A+ Idea, C+ Execution: TENET: noitucexE +C ,aedI +A

Nolan goes nonlinear as usual, but this time it doesn’t quite work.

SUMMARY (SPOILER-FREE)

CIA agent The Protagonist (John David Washington) is captured by mercenaries after participating in an operation at an opera house. He consumes cyanide to avoid interrogation, only for it to be revealed as a test. His team was killed and an artifact was stolen from the opera house by another organization. The Protagonist is recruited into the organization called TENET which deals with people and objects whose entropy has been inverted, allowing them to move backwards through time. The Protagonist, along with agent Neil (Robert Pattinson), starts to track all of the inverted objects forward and backward in time with the help of Kat Barton (Elizabeth Debicki), wife of Russian oligarch Andrei Sator (Kenneth Branagh). It turns out that all of reality might be at stake. Or not, I honestly might have gotten lost.

A lot of the shots are focused on some levels of symmetry, unsurprisingly.

END SUMMARY

Christopher Nolan loves challenging the structure of narrative storytelling. Memento famously is told backwards, Interstellar involves representing four dimensions as three, Inception involves layers of timelines, and The Prestige shows three steps of a magic trick simultaneously as plot. However, this movie clearly was intended to be his opus, because it involves the interaction between characters moving in completely different directions in time. This concept is, at times, visually amazing and can lead to really creative ways to play with character development. If it was pulled off right, this film could have been absolutely wonderful. Unfortunately, it turns out that the logistics of trying to have characters moving in opposite directions in time makes it really really vulnerable to logical conflicts. If they just said “superscience magic,” that would have been easier to handle, but they tried to justify it just enough to make the flaws more obvious. 

The “inverse air” thing alone makes me very angry.

That’s not to say that the movie isn’t still pretty solid. The performances by Washington and Pattinson are both excellent, particularly since they have to convey a very complicated relationship that is expanded well throughout the film. The action sequences all look pretty cool, particularly since so many of them involve characters moving in two different directions in time. They first show it as a bullet being sucked back into a gun, but it gets more interesting when watching explosions, crashes, and other attacks reversing. Granted, the “reverse entropy” thing does make some of the effects very odd and, again, not quite logically sound, but they still look cool. This was definitely a film to see on the big screen, but it wasn’t the year to see it.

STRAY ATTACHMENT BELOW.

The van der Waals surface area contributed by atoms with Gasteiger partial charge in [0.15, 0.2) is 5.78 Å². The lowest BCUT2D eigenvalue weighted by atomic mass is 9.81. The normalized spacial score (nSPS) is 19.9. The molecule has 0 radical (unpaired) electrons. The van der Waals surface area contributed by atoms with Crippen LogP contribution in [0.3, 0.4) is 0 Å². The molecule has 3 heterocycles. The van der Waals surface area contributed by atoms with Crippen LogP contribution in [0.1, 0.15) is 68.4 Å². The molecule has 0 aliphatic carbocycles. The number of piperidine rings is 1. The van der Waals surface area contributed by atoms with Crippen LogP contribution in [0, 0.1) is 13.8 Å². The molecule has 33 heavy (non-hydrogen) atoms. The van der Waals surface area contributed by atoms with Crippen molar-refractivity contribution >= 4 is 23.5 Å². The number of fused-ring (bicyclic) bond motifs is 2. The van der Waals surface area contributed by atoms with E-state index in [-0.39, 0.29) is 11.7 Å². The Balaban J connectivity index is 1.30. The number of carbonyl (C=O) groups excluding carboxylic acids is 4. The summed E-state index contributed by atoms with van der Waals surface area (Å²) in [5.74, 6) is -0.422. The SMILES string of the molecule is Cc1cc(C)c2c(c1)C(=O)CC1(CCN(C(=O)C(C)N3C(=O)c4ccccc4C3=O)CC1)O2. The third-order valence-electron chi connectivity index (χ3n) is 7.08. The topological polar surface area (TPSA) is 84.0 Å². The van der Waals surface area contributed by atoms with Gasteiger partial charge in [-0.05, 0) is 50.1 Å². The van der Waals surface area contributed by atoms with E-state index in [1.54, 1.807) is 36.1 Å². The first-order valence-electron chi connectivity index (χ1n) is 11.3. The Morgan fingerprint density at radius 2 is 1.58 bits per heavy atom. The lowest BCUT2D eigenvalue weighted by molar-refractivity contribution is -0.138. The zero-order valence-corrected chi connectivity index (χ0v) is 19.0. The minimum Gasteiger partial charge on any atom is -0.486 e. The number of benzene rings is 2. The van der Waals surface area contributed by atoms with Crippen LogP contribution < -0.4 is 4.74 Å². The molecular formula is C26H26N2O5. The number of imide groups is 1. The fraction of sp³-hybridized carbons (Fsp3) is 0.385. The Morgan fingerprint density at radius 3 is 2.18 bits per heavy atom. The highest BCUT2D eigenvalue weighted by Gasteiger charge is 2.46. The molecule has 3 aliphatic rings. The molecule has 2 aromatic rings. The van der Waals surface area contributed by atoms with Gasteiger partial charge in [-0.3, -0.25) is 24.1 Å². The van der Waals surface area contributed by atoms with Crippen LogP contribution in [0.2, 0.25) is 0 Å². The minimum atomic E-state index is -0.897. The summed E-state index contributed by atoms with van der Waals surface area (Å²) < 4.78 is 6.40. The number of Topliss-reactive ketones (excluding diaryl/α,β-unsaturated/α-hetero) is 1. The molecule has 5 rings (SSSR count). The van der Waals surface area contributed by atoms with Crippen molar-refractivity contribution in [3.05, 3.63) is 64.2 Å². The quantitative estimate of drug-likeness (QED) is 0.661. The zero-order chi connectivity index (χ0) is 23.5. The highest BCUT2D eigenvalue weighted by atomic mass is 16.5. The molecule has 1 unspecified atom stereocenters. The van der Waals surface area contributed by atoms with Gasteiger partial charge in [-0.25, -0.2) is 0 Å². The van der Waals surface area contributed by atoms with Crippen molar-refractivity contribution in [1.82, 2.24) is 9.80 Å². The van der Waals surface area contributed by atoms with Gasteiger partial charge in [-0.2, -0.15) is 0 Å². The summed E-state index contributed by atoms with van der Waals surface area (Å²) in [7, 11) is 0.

I guess you could say the “back and forth” was pretty solid?

It doesn’t help that there aren’t a lot of strong character moments to make you care about what happens to the leads. They try to have a few, but they don’t end up quite being enough, something that is pretty common in Nolan’s more recent films. Not that you need to have that to make a movie watchable, but it does help heighten tension and engagement.  

I admit that ballistic foreshadowing is a cool concept on its own.

Overall, it’s not a bad film. It just doesn’t quite engage you enough to make it a character study and the concept isn’t played out as well as it should. 

If you want to check out some more by the Joker on the Sofa, check out the 100 Greatest TV Episodes of All TimeCollection of TV EpisodesCollection of Movie Reviews, or the Joker on the Sofa Reviews.

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